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Are ductility and strength always opposite?

  1. Dec 15, 2015 #1
    1) Is it always true for materials that if its ductility increase, its strength must decrease (and vice versa)?

    For example, the ductility of FCC > BCC > HCP. So does this entail that the strength of HCP > BBC > FCC?

    According to my (entry-level) understanding, ductility increases when:
    - Number of slip systems increase
    - The shear force required for slip decreases (such as on close-packed panes or close-packed directions).
    - Number of dislocations decrease (ie. less grain boundries AKA bigger grains), since dislocations impede slip.

    2) It seems to me all the characteristics that increase ductility also decrease strength. Is there anything I'm missing out above which may increase ductility without decreasing strength (or even, helps increase strength)?

    3) I guess I'll also ask this question: is it possible that material A has both better ductility and better strength than material B? Comparing a copper sheet and a piece of tissue paper, I'm inclined to think the answer is 'yes'.
  2. jcsd
  3. Dec 16, 2015 #2


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    Ductility is the ability of material to be stretched into a wire.
    Strength is the ability of material to resist deformation.

    1) Is it always true for materials that if its ductility increase, its strength must decrease (and vice versa)?
    I would say with alloy and other composite technology, that statement is not always true.

    In general speaking(which is so wide) there're are material with better strength and also ductility (look into refined alloy) compared to another material. I'm not an expert in materials but hope there's a bit of idea that i can give.

    Maybe you could provide more details about the materials then the experts here can answer you. =)
  4. Dec 16, 2015 #3
    That is more the definition of hardness in material. Not strength.

    Strength is usually used in conjunction with an adjective in front, and means a particular value of stress defined by the aforementioned adjective (https://en.wikipedia.org/wiki/Strength_of_materials#Strength_terms).

    In other news, I have found that there are ways in which ductility and strength of a material can be improved simultaneously. So I guess I've kind of answered my own question XD. Details in spoiler below.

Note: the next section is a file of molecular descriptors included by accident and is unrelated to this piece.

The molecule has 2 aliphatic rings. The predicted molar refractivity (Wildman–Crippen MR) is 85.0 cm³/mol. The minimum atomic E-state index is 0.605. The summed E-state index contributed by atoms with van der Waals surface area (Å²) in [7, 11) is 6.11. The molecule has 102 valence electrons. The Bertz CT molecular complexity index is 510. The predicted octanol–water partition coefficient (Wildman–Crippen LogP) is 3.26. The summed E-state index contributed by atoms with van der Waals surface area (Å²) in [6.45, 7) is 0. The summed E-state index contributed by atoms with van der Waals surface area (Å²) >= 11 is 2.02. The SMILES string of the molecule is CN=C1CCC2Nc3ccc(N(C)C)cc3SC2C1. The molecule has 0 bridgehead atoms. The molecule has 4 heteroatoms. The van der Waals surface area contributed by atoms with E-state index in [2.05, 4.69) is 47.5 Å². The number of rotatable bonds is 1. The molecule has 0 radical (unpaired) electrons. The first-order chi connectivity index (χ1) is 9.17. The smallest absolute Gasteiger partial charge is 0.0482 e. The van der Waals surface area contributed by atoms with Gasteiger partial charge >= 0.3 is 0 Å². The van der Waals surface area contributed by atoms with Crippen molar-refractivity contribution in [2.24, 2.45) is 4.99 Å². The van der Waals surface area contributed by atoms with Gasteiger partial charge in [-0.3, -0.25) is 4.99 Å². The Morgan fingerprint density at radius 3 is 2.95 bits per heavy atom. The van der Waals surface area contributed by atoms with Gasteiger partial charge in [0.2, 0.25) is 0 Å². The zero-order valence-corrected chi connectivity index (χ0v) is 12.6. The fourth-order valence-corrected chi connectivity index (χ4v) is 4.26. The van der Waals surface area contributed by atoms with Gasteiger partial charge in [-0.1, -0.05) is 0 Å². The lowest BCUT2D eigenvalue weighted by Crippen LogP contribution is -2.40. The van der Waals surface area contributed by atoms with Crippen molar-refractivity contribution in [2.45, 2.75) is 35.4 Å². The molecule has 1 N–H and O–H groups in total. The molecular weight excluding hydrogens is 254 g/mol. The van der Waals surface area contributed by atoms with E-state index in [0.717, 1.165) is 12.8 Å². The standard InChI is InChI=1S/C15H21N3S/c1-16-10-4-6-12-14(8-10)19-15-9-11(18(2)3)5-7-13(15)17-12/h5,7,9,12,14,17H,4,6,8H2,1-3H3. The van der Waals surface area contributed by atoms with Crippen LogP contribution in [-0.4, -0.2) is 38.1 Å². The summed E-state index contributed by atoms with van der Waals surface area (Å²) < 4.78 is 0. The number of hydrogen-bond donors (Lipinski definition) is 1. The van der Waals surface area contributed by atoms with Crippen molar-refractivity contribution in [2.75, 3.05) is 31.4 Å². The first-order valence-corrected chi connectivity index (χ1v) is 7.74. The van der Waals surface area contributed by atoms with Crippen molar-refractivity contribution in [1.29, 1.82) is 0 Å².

Nanocrystalline copper typically possess high yield strength but poor ductility (thanks to their extremely small size, there is an absence of dislocation activity), while microcrystalline copper has low yield strength but high ductility. Fortunately scientists have recently been able to produce nanocrystalline copper with ductility comparable to its microcrystalline counterpart.

    This is accomplished through a complex thermomechanical-forming process that includes a series of cold-rolling passes of the sample at liquid nitrogen temperature with additional cooling after each pass followed by a highly controlled annealing process. The resulting material contains about 25% micrometer-sized grains in a matrix of nanometer and ultrafine grains.

    The cold-rolling process at liquid nitrogen temperature allows for the formation of a large density of dislocations. The cold temperature does not allow the recovery of dislocations and in turn causes the density (of dislocations) to increase beyond normal levels achieveable at room temperature. This sample is then annealed under highly controlled conditions. The annealing process allows recrystallization and growth of some grains to a range of 1 to 3 micrometer (called abnormal grain growth). The existance of the large micrometer-sized grains allows an elevated level of dislocation and twinning activity and hence ductility, while the predominantly nanosized and ultrafine grains still maintain high yield strength.

    - Paraphrased from Foundations of Materials Science and Engineering 5th edition, by Smith/Hashemi, page 315
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